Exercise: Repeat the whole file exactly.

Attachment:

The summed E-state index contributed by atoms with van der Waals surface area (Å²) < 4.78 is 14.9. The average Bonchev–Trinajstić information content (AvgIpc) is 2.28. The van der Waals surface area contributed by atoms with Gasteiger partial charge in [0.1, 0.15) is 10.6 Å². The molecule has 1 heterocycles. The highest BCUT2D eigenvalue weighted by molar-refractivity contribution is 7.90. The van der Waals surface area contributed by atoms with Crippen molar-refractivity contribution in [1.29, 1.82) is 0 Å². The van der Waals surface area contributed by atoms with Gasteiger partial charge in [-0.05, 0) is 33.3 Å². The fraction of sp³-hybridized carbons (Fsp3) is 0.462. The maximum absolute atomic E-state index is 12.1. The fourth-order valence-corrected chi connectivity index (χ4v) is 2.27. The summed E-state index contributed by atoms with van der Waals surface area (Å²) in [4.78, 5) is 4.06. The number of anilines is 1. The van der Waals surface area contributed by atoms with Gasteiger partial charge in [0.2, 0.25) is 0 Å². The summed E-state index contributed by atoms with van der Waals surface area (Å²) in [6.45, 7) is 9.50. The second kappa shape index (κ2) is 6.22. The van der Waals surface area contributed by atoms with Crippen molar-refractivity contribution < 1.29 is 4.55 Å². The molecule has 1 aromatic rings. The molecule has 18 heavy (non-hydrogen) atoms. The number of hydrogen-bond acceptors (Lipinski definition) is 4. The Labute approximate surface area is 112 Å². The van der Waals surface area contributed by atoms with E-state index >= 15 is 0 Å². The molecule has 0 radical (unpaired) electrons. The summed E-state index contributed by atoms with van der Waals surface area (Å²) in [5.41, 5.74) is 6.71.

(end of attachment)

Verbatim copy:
The summed E-state index contributed by atoms with van der Waals surface area (Å²) < 4.78 is 14.9. The average Bonchev–Trinajstić information content (AvgIpc) is 2.28. The van der Waals surface area contributed by atoms with Gasteiger partial charge in [0.1, 0.15) is 10.6 Å². The molecule has 1 heterocycles. The highest BCUT2D eigenvalue weighted by molar-refractivity contribution is 7.90. The van der Waals surface area contributed by atoms with Crippen molar-refractivity contribution in [1.29, 1.82) is 0 Å². The van der Waals surface area contributed by atoms with Gasteiger partial charge in [-0.05, 0) is 33.3 Å². The fraction of sp³-hybridized carbons (Fsp3) is 0.462. The maximum absolute atomic E-state index is 12.1. The fourth-order valence-corrected chi connectivity index (χ4v) is 2.27. The summed E-state index contributed by atoms with van der Waals surface area (Å²) in [4.78, 5) is 4.06. The number of anilines is 1. The van der Waals surface area contributed by atoms with Gasteiger partial charge in [0.2, 0.25) is 0 Å². The summed E-state index contributed by atoms with van der Waals surface area (Å²) in [6.45, 7) is 9.50. The second kappa shape index (κ2) is 6.22. The van der Waals surface area contributed by atoms with Crippen molar-refractivity contribution < 1.29 is 4.55 Å². The molecule has 1 aromatic rings. The molecule has 18 heavy (non-hydrogen) atoms. The number of hydrogen-bond acceptors (Lipinski definition) is 4. The Labute approximate surface area is 112 Å². The van der Waals surface area contributed by atoms with E-state index >= 15 is 0 Å². The molecule has 0 radical (unpaired) electrons. The summed E-state index contributed by atoms with van der Waals surface area (Å²) in [5.41, 5.74) is 6.71.